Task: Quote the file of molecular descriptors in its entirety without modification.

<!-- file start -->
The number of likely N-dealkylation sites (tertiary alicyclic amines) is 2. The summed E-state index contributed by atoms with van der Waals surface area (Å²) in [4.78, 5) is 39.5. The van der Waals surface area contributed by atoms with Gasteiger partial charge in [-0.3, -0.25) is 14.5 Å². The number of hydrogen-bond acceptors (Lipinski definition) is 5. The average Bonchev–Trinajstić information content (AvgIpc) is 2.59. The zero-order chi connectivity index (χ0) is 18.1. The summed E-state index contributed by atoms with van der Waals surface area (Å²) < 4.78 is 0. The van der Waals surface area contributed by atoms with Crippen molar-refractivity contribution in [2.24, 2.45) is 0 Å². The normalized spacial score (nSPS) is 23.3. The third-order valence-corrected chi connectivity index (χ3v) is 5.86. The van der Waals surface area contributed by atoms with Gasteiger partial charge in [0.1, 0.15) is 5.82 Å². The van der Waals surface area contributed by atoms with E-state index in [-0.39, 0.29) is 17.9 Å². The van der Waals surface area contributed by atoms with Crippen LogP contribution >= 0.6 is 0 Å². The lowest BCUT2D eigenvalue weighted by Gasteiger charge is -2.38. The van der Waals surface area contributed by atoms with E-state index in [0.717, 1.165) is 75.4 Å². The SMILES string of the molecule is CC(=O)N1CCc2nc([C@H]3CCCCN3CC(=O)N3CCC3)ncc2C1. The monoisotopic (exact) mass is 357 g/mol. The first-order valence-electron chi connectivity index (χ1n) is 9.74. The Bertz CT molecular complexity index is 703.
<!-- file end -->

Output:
The number of likely N-dealkylation sites (tertiary alicyclic amines) is 2. The summed E-state index contributed by atoms with van der Waals surface area (Å²) in [4.78, 5) is 39.5. The van der Waals surface area contributed by atoms with Gasteiger partial charge in [-0.3, -0.25) is 14.5 Å². The number of hydrogen-bond acceptors (Lipinski definition) is 5. The average Bonchev–Trinajstić information content (AvgIpc) is 2.59. The zero-order chi connectivity index (χ0) is 18.1. The summed E-state index contributed by atoms with van der Waals surface area (Å²) < 4.78 is 0. The van der Waals surface area contributed by atoms with Crippen molar-refractivity contribution in [2.24, 2.45) is 0 Å². The normalized spacial score (nSPS) is 23.3. The third-order valence-corrected chi connectivity index (χ3v) is 5.86. The van der Waals surface area contributed by atoms with Gasteiger partial charge in [0.1, 0.15) is 5.82 Å². The van der Waals surface area contributed by atoms with E-state index in [-0.39, 0.29) is 17.9 Å². The van der Waals surface area contributed by atoms with Crippen LogP contribution >= 0.6 is 0 Å². The lowest BCUT2D eigenvalue weighted by Gasteiger charge is -2.38. The van der Waals surface area contributed by atoms with E-state index in [0.717, 1.165) is 75.4 Å². The SMILES string of the molecule is CC(=O)N1CCc2nc([C@H]3CCCCN3CC(=O)N3CCC3)ncc2C1. The monoisotopic (exact) mass is 357 g/mol. The first-order valence-electron chi connectivity index (χ1n) is 9.74. The Bertz CT molecular complexity index is 703.